To Casey, it was inconceivable that the socially rapacious agent was skipping what promised to be the coolest Hollywood premiere of the summer. Though no one had yet screened GvS (as it was known on social media), that didn’t stop the film’s minutiae from being leaked and analyzed, leading to intense pro versus con factions at this year’s Comic-Con conventions. That also meant an inexplicable outbreak of light-saber duels. Even PETA weighed in with something about endangered lizards.

The studio was touting the movie as a bold step forward in diversity. The multinationally financed $200 million production boasted an Asian superstar as the villainess who controls Godzilla via a mysterious brain-wave device as the creature demolishes the usual suspects – Tokyo, London, New York, San Francisco. How the reptilian giant manages to traverse continents and oceans is never broached, at least not in the trailer. One internet troll initiated a Kickstarter campaign to donate frequent flyer miles to the misunderstood beast so it could city hop. At last count, Godzilla had over 600,000 miles transferred to its name.

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The Invisible final

The Invisible

by Richard Natale

As protector and pal to a Hollywood VIP, he did everything the boss asked. Everything. 3,470 words. Illustration by John Donald Carlucci.


If you look at any photo of the famous media mogul Magnus Byers taken over the past thirty years, chances are I’m in it. Not my face. No, never my face. But my arm, my shoulder or my flank. Right there next to the boss (I always call him boss, never Mr. Byers, and for sure not Magnus).

I’m there but at the same time invisible. And indispensable.

I’m not tooting my horn here. Just stating the facts. I contributed to his success from the very start and in ways that only he can appreciate. I know the boss better than anybody, better than my parents – and they gave birth to me. I know the good stuff and the bad stuff and he knows I know. But he trusts me. And I never gave him reason not to.

Hardly anybody outside Magnus Byers’ close circle knows my name or exactly what my responsibilities are. Most of them think I’m his bodyguard, just some big tough who doesn’t say much probably because I’m a little soft in the head. And that suits me fine. Keeps them from asking questions. Annoying questions. Awkward questions.

I don’t like being asked questions.

Except for some hoax kidnapping threat about twenty years ago, keeping people out of the boss’s face is the least of my duties. I just step out front, fold my arms and give them the old stare down. They back off pretty quick. Just the same, I always keep a sidearm handy. Perfectly legit. Got a permit and everything. Practice firing it every week at the Beverly Hills Gun Club. My aim is still dead-on, even after all these years. Yeah, I’d take a bullet for him. What of it?

The boss created, bought and sold newspapers, TV and radio stations, movie theaters, casinos, resorts, satellite and internet. His finger in every pie and made more dough out of it than any of his competitors. Men looked up to him, wanted to be him. Women were impressed by him, even the ones who eventually tried to suck him dry. He was feared and respected but rarely loved. Even by his own kids. Especially by his own kids. Five of them. By three different wives. They barely tolerated each other. Their only common goal was waiting for him to kick the bucket and destroying everything he built. Talk about a lack of respect.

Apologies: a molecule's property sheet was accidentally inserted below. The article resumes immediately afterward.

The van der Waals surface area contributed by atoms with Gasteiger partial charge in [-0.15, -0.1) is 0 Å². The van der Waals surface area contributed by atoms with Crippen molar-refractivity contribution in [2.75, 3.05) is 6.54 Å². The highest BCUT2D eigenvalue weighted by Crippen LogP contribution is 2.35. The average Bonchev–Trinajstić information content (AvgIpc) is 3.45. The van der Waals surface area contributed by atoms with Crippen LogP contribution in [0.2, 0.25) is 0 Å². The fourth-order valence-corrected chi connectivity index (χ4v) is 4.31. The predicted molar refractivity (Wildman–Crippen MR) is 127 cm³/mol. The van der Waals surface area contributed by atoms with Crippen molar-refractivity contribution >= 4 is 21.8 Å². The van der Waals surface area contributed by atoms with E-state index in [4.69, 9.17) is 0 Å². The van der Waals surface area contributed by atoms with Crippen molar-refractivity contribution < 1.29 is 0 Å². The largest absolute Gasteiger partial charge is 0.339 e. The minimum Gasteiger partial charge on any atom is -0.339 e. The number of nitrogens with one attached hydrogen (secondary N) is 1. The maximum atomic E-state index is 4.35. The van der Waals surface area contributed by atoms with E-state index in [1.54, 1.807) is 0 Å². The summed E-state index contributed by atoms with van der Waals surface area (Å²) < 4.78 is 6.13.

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Silverbergs Ghost 03

Silverberg’s Ghost

by Howard Jay Klein

Who will succeed this ailing Big Media chairman/CEO? Only the board knows. 3,042 words. Illustration by John Donald Carlucci.


Dennis Medwick was up at six, peering through the bedroom window of his Bel Air home, watching the gleaming black Tesla pull up the driveway and stop, idling to a barely audible purr. He heard stirring and saw his wife Sandra, habitually a late Saturday morning riser, already sitting up, propped on her elbows, sleep mask off.

"What’s with you?" he asked, glancing at his watch. "It’s midnight Sandra time."

She ignored his gibe. "Bert here yet?"

"Outside. I’d better get moving. You know, it’s gang warfare day."

"I’m still baffled by all this," she said, swinging her legs off the bed. "You’re the studio head. You made more money than any of the ten morons who came before you. You’re going to be CEO, chairman, macher-in- chief, Dennis. Period," she said, lacing her arms across her chest. "I’m confident that sanity will ultimately prevail — even in this looney town." After a reflective pause, she added, "Doesn’t it?"

"We’ll see," he laughed, padding across to the bathroom.

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The Big Picasso

by Jeffrey Peter Bates

A scandal-plagued Big Media mogul has a painting problem. Guess who investigates? 2,772 words. Illustration by John Donald Carlucci.


Allegra Chandler sashayed through the Polo Lounge like she owned the place. And, judging by the number of swiveling heads, she certainly owned the room. Why the hell not? She was movie star gorgeous, with an aura of insouciant sexiness and steely self-confidence that let the world know she was a woman who wasn’t afraid to spit in its eye.

As she zig-zagged across the outdoor patio, Allegra flashed a warm smile at the man who occupied a table in the far corner. He could see she was an absolute knockout. But he also knew she was more than that: whip smart, elegantly graceful, and as mysterious and complex as a movie studio’s profit and loss statement.

“Hello, McNulty,” Allegra said, brushing her lips against his.

“Still turning heads, I see,” the Hollywood private eye responded as Allegra sat down. “Martini?”

“Are they good?”

“Must be,” McNulty replied, beckoning a waiter with a wave of his hand. “The urinals are filled with olive pits.”